The work of Petra Pětiletá (b. 1978) is closely linked with her personal life, above all the environment in which she finds herself at any one moment in time. This tendency can be seen in her earliest projects, for instance in the exhibition Made in UK that she co-organised with Magdalena Peševá for the Jelení Gallery in 2003. Pětiletá sneaked a camera into a factory where she was working in England and captured the moments when the machines were switched off and people took a break. These life-size photographs and a video recording of the hours in the factory formed the backbone of the exhibition. She opted for the opposite approach – a trip to dreamed-of places – in the project Guides (2003), in which she incorporated pictures of herself into photos taken from travel guidebooks. We also find the reworking of the real world into an artistic ideal in the series Apartment Blocks (2009). Pětiletá removed the indications of the lower class situated around the development and placed the buildings within an impossibly beautiful landscape.
Turn Me On (2005), in which the artist was not interrogator, observer or manipulator, but more a client setting tasks, consisted of the production of video clips that she had people from a non-artistic background create to their favourite song. It was a probe into her wishes, aspirations and fantasies. At the Altán Klamovka Gallery, she and Pavla Gajdošíková organised an exhibition called Peep Show (2007), in which she continued to examine the theme of observing others. She took this position to its extreme and had people looking inside expecting to see some form of impropriety. In fact, a camera located in a flowerpot behind them transmitted a picture of the viewers themselves in the act of snooping. She drew on her experience working as editor with a porn-film postproduction company in order to begin to interrogate the phenomenon of the transformation of actresses and the environment and mentality of the people involved (Community Concepts, 2006).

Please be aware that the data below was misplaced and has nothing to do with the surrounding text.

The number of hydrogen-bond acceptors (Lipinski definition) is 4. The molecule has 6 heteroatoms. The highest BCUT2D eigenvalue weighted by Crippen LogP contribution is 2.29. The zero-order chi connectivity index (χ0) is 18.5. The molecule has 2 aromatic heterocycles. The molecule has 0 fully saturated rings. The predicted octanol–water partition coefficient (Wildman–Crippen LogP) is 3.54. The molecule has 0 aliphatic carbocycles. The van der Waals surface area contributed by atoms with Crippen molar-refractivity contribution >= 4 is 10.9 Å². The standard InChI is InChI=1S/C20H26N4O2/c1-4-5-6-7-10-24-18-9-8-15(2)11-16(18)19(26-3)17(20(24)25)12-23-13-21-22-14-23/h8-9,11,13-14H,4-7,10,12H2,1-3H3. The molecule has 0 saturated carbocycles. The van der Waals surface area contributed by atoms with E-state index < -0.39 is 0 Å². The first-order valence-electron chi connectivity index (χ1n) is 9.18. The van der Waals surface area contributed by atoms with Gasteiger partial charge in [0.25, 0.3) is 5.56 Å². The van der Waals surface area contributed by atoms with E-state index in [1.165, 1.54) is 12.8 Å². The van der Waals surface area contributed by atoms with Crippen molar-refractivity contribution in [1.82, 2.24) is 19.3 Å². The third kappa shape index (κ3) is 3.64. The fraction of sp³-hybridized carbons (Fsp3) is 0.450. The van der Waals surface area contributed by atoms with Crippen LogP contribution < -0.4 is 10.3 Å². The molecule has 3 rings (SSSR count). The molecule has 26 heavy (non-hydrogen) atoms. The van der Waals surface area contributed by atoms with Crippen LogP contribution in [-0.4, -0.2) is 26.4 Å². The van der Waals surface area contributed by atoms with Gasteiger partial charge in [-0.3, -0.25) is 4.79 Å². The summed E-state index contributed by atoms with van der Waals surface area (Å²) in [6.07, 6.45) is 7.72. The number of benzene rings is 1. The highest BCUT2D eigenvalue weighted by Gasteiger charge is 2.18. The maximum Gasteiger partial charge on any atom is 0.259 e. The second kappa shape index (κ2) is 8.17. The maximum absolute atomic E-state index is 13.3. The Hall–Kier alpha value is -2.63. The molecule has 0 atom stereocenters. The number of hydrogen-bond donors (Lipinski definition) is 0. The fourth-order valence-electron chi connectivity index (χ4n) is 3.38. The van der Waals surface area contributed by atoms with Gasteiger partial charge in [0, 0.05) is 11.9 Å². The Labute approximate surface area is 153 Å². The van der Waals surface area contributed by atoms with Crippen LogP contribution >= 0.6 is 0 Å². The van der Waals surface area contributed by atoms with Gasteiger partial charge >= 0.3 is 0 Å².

As well as work in which she reacts to a particular social environment, Pětiletá also expresses her opinion through the image. In her older works she worked with the computer and created a picture of a footballer who had been sent off. In a more recent work called Working Surface (2009) she reaches out to everyday reality via the non-traditional medium of embroidery. The theme was a desk and computer monitor. Another non-painted picture was a jigsaw puzzle, whose original coloured parts Pětiletá sprayed over in various shades of grey and then assembled. She returned to this work in the project Beautiful Time (2010), in which she reacted to the economic crisis underway while in Riga at the Survival Kid contemporary art festival. She got four participants who had responded to an advertisement to work for the minimum wage on putting together a puzzle with 4,000 parts during the festival. Pětiletá’s oeuvre could itself be viewed as a kind of jigsaw puzzle pervaded by unrepeatable life episodes that she transforms into art.
Jiří Ptáček: Petra Pětiletá (in: Umělec)